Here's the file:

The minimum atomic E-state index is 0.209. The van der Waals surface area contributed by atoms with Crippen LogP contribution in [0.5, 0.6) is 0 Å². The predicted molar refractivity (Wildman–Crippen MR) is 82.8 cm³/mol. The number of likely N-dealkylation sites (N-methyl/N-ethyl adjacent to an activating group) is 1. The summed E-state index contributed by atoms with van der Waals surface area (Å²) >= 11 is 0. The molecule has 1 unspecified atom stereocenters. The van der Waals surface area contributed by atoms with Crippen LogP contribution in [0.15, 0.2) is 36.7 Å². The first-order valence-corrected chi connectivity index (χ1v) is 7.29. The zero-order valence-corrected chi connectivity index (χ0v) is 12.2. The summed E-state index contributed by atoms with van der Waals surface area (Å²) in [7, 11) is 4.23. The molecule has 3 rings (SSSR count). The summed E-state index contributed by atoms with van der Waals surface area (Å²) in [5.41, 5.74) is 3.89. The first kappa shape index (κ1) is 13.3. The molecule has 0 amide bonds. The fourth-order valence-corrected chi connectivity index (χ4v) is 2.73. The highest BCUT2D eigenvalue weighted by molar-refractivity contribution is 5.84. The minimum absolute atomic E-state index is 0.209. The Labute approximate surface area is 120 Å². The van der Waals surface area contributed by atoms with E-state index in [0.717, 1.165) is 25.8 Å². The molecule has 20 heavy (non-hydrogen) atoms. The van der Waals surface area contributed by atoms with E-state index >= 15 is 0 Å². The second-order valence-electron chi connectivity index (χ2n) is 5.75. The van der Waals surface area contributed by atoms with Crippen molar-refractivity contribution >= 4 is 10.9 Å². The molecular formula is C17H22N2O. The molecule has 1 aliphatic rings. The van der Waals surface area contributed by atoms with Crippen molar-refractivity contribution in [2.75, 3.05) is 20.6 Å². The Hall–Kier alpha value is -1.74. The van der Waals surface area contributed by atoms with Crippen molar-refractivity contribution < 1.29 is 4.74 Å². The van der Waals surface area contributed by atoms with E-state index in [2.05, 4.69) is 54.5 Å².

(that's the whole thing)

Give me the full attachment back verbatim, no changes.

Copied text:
The minimum atomic E-state index is 0.209. The van der Waals surface area contributed by atoms with Crippen LogP contribution in [0.5, 0.6) is 0 Å². The predicted molar refractivity (Wildman–Crippen MR) is 82.8 cm³/mol. The number of likely N-dealkylation sites (N-methyl/N-ethyl adjacent to an activating group) is 1. The summed E-state index contributed by atoms with van der Waals surface area (Å²) >= 11 is 0. The molecule has 1 unspecified atom stereocenters. The van der Waals surface area contributed by atoms with Crippen LogP contribution in [0.15, 0.2) is 36.7 Å². The first-order valence-corrected chi connectivity index (χ1v) is 7.29. The zero-order valence-corrected chi connectivity index (χ0v) is 12.2. The summed E-state index contributed by atoms with van der Waals surface area (Å²) in [7, 11) is 4.23. The molecule has 3 rings (SSSR count). The summed E-state index contributed by atoms with van der Waals surface area (Å²) in [5.41, 5.74) is 3.89. The first kappa shape index (κ1) is 13.3. The molecule has 0 amide bonds. The fourth-order valence-corrected chi connectivity index (χ4v) is 2.73. The highest BCUT2D eigenvalue weighted by molar-refractivity contribution is 5.84. The minimum absolute atomic E-state index is 0.209. The Labute approximate surface area is 120 Å². The van der Waals surface area contributed by atoms with E-state index in [0.717, 1.165) is 25.8 Å². The molecule has 20 heavy (non-hydrogen) atoms. The van der Waals surface area contributed by atoms with E-state index >= 15 is 0 Å². The second-order valence-electron chi connectivity index (χ2n) is 5.75. The van der Waals surface area contributed by atoms with Crippen molar-refractivity contribution >= 4 is 10.9 Å². The molecular formula is C17H22N2O. The molecule has 1 aliphatic rings. The van der Waals surface area contributed by atoms with Crippen molar-refractivity contribution in [2.75, 3.05) is 20.6 Å². The Hall–Kier alpha value is -1.74. The van der Waals surface area contributed by atoms with Crippen molar-refractivity contribution < 1.29 is 4.74 Å². The van der Waals surface area contributed by atoms with E-state index in [2.05, 4.69) is 54.5 Å².